Friday, October 31, 2014

Feelin' Crummy

by Jen Hunt, from the archives, for Calvin, born November 5, 2001
To the tune of Simon & Garfunkel's 52nd Street Bridge (Feelin' Groovy)

Fan on and earplugs in
I lather on the Lotrimin
You guzzle down Nystatin drops
Waa, waa, waa, waa feelin' crummy
No skin off your dear ear-drummies

Hello Calvin, Mommy talking,
I've come to find out why you're squawking
Ain't you got no smile for me
Waa, waa, waa, waa feelin' crummy
Waa waa waa waa gassy tummy

You've got clean clothes to wear,
New diaper and nuk,
I've rocked you and bathed you and read you a book
Bout time you got drowsy, so please settle down
Life's not that bad, says Your Mummy
Waa waa waa waa feelin' crummy

Friday, September 5, 2014

Justin’s Wish

for my nephew, Justin, from the archives

If once, just once, I could have my wish
Every day would be Saturday-ish
Me on my booster, Baby Jo on my right
We’d gobble up pancakes from morning till night
With courses of carrots and cheese in between
Topped off with a gallon of choc’late ice cream

Whenever we tired of stuffing our faces
We’d hop from our seats and have teddy bear races
From down in the play room: On your mark! Get set! Zoom!
We’d dash through the hallway and into my room
Where there’s never a lack of nooks to explore
Whether under a bed frame or inside a drawer

It’s nice being me, with Miss Ann my teacher
One day I really would like you to meet her
My only regret as a toddler/typhoon
Is that I need help to read “Good Night Moon”
Well, also that Christopher hijacks my stuff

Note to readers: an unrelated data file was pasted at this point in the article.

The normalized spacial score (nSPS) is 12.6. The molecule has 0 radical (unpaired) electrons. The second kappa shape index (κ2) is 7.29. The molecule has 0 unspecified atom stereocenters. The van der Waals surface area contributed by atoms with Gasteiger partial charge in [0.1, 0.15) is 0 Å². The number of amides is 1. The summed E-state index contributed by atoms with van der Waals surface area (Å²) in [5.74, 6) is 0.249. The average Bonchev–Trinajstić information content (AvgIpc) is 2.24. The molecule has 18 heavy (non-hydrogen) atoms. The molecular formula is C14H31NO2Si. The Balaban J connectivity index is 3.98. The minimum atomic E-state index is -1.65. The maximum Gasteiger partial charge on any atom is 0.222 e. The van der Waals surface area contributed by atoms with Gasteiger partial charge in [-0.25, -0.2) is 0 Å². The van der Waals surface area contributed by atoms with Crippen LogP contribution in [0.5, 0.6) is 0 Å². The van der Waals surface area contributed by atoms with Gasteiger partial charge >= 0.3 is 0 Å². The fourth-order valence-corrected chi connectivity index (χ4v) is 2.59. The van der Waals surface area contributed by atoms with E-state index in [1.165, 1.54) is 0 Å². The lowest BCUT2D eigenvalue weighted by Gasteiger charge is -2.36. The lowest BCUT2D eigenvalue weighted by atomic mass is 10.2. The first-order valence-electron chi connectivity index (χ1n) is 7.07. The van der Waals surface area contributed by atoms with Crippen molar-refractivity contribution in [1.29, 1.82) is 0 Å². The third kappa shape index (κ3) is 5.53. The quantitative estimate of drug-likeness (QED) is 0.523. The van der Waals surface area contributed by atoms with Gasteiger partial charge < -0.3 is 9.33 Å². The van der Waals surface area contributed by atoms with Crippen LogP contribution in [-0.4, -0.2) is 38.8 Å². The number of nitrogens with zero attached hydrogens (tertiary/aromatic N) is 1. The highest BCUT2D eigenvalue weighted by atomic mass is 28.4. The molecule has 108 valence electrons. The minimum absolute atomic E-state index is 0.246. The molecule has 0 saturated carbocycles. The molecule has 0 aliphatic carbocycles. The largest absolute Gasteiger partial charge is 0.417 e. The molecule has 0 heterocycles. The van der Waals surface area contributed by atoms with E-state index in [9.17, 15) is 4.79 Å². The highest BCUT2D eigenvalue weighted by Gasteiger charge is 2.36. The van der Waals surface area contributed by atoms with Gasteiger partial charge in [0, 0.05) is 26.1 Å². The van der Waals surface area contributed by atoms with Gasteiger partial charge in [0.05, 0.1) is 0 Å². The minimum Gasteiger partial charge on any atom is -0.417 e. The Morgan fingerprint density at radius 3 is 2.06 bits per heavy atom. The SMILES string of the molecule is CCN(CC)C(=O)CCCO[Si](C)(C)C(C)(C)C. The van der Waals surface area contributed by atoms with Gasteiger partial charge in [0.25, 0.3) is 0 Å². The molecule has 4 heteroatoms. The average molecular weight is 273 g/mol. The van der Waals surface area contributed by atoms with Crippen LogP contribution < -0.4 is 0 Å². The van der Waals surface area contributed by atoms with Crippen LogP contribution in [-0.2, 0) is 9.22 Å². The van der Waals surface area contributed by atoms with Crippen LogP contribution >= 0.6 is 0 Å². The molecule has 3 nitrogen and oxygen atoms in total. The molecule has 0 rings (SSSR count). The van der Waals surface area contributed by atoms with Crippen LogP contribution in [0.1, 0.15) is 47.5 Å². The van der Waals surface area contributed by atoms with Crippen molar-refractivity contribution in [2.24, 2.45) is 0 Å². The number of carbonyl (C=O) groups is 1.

You can see why sometimes a guy’s had enough

Friends say I’m loving--I dare say I am
While others insist I can be quite a ham
My folks call me Pumpkin, but Justin means “Upright”
So one day I hope to exceed my dear Dad’s height
Until then, to sum up, I’m active and sweet
The happiest boy you will ever meet

Thursday, July 10, 2014

Time Travel

By Jennifer Hunt, from the archives

Scientists have yet to explain
Why time travels slower in closets

When I was small
I would open Grandmother’s medicine closet
Discovering items not stocked
On drug store shelves for sixty years

Grayed talc, odorless perfume
A squeeze bottle of solution
Designed to paint hosiery
On bare legs
With illustrations for painting seams
Up the back

I never asked why, how, or if
She ever got the lines straight

Whole generations of girls have reached puberty
Without learning how to make their naked legs
Appear hosed
Can we survive this loss?
Will we live to regret it?

Saturday, June 14, 2014

For Sir Christopher Grillo

by Aunt Jen, for my nephew Christopher, from the archives

My name is Sir Christopher Grillo
And I once owned a pet armadillo
Everywhere I went, why, Jed would go too
Till Miss Carol caught on and cried, “Shoo, you!”
At first I felt sad, then I felt mad,
Lastly, I cried on my pillow
Until I came up with an alternate plan
That would prove who was king of the Hill-o
After talking it over with Greg and with Nick
(My favorite partners in grime)
We simply decreed I would just trade Jed in
For a gun shooting strings of blue slime.
As I mentioned the swap to my family that night
Over nuggets the shape of steam engines
From the edge of my plate stared a side dish I hate:
Veggies disguised as stick penguins.
Both mother and father, and wee brother Jus
Are aware I’m no fan of asparagus
So this time they served it, I point-, shot- and squirted
Till blue goo turned everyone’s hair a mess.